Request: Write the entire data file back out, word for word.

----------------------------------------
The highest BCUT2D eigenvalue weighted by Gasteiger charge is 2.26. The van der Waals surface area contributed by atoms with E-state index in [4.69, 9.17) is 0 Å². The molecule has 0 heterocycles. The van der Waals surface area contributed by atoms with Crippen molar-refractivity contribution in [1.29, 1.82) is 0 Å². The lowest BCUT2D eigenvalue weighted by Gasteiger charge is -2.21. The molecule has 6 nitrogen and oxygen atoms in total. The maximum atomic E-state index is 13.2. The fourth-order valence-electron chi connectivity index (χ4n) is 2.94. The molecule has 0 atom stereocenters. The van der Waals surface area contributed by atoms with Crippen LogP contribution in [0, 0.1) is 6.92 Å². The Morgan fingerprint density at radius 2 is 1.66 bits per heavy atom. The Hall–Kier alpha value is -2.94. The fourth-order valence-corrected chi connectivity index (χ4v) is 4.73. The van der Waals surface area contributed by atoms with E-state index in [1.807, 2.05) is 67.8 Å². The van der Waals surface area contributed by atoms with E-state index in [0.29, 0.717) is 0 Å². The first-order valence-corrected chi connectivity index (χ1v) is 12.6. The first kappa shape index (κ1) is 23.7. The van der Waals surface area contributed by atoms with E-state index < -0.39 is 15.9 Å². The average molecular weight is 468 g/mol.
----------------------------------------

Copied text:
The highest BCUT2D eigenvalue weighted by Gasteiger charge is 2.26. The van der Waals surface area contributed by atoms with E-state index in [4.69, 9.17) is 0 Å². The molecule has 0 heterocycles. The van der Waals surface area contributed by atoms with Crippen molar-refractivity contribution in [1.29, 1.82) is 0 Å². The lowest BCUT2D eigenvalue weighted by Gasteiger charge is -2.21. The molecule has 6 nitrogen and oxygen atoms in total. The maximum atomic E-state index is 13.2. The fourth-order valence-electron chi connectivity index (χ4n) is 2.94. The molecule has 0 atom stereocenters. The van der Waals surface area contributed by atoms with Crippen LogP contribution in [0, 0.1) is 6.92 Å². The Morgan fingerprint density at radius 2 is 1.66 bits per heavy atom. The Hall–Kier alpha value is -2.94. The fourth-order valence-corrected chi connectivity index (χ4v) is 4.73. The van der Waals surface area contributed by atoms with E-state index in [1.807, 2.05) is 67.8 Å². The van der Waals surface area contributed by atoms with E-state index in [0.29, 0.717) is 0 Å². The first-order valence-corrected chi connectivity index (χ1v) is 12.6. The first kappa shape index (κ1) is 23.7. The van der Waals surface area contributed by atoms with E-state index < -0.39 is 15.9 Å². The average molecular weight is 468 g/mol.